Let the data in cloud rest securely
One of the prime concerns of anyone using the public cloud (like Amazon EC2, etc) is the security of the data stored in the physical cloud. Data security is of concern at both stages
- Data-at-rest: Stored data on the physical storage volumes
- Data-in-transit: While the data is being transferred between servers.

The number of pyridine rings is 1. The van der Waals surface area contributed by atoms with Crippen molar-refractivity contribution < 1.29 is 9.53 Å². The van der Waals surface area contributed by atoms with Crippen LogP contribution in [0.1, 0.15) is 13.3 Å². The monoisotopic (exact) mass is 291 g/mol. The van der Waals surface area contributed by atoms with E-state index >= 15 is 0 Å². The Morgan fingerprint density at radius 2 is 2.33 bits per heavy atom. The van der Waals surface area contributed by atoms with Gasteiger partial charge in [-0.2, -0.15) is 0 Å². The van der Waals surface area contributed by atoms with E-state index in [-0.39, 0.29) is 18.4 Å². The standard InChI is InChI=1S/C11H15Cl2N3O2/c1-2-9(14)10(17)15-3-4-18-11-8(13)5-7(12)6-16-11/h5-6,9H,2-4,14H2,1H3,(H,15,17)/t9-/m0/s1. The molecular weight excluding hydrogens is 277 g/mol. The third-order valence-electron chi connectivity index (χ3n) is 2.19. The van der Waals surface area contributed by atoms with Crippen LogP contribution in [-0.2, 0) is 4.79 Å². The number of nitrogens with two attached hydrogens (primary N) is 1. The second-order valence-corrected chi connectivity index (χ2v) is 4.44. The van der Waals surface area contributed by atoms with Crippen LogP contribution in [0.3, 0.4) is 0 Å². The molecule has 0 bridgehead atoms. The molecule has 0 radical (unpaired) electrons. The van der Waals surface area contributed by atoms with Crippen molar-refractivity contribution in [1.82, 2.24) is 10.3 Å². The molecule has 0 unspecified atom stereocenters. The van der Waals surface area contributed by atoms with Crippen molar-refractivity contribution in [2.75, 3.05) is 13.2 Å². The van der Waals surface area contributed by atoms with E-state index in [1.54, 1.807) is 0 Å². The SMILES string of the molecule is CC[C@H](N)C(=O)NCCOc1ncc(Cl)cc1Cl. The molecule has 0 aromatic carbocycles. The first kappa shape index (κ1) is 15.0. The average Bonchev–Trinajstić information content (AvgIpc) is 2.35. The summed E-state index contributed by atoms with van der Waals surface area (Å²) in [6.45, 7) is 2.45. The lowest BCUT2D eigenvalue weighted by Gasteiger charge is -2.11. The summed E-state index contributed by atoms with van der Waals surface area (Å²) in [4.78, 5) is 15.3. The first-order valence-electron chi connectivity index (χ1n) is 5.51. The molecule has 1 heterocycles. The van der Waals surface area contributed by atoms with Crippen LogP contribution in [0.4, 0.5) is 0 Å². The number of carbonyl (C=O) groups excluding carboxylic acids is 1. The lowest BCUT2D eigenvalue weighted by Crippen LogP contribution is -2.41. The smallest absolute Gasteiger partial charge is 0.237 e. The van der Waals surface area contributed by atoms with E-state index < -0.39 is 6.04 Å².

While the Data-in-transit can be secured using HTTPS, FTPS, etc, the data-at-rest is more tricky to store as encrypted. Encrypting and decrypting all data at all times during runtime can be a fairly expensive strategy. And at the same time, is necessary if data security is required. i.e. If the data is encrypted before being stored, it has to be unencrypted before being consumed by the application calls. Moreover, data encryption will not work for the companies which want their data to be indexed by search engines (fortunately, the problem is also less severe for them). Data encryption is not just important because it can be compromised but also because of another factor called Data Remanence. Unless adequate measures are taken, data that has supposedly been removed from physical storage might continue to persist, albeit partially. NIST has a guidelines for data sanitization, which can be followed as a guidelines by cloud providers, but to my knowledge no cloud provider currently provides this SLA. Also, to my knowledge, Amazon EC2 does not provide encryption on its EBS volumes. The cloud providers are still evolving and data security of data-as-rest is still an open issue. However, I did stumble upon a very interesting research project being conducted by IBM and Stanford. This research is still nascent, but if homomorphic encryption can really be applied then data would not need decryption. This can boost both performance and security. Performance because data would not toggle between unencrypted (while being handled by the code) and encrypted (while being stored). Security because at no point the data is unencrypted, therefore also alleviating the data remanence problem.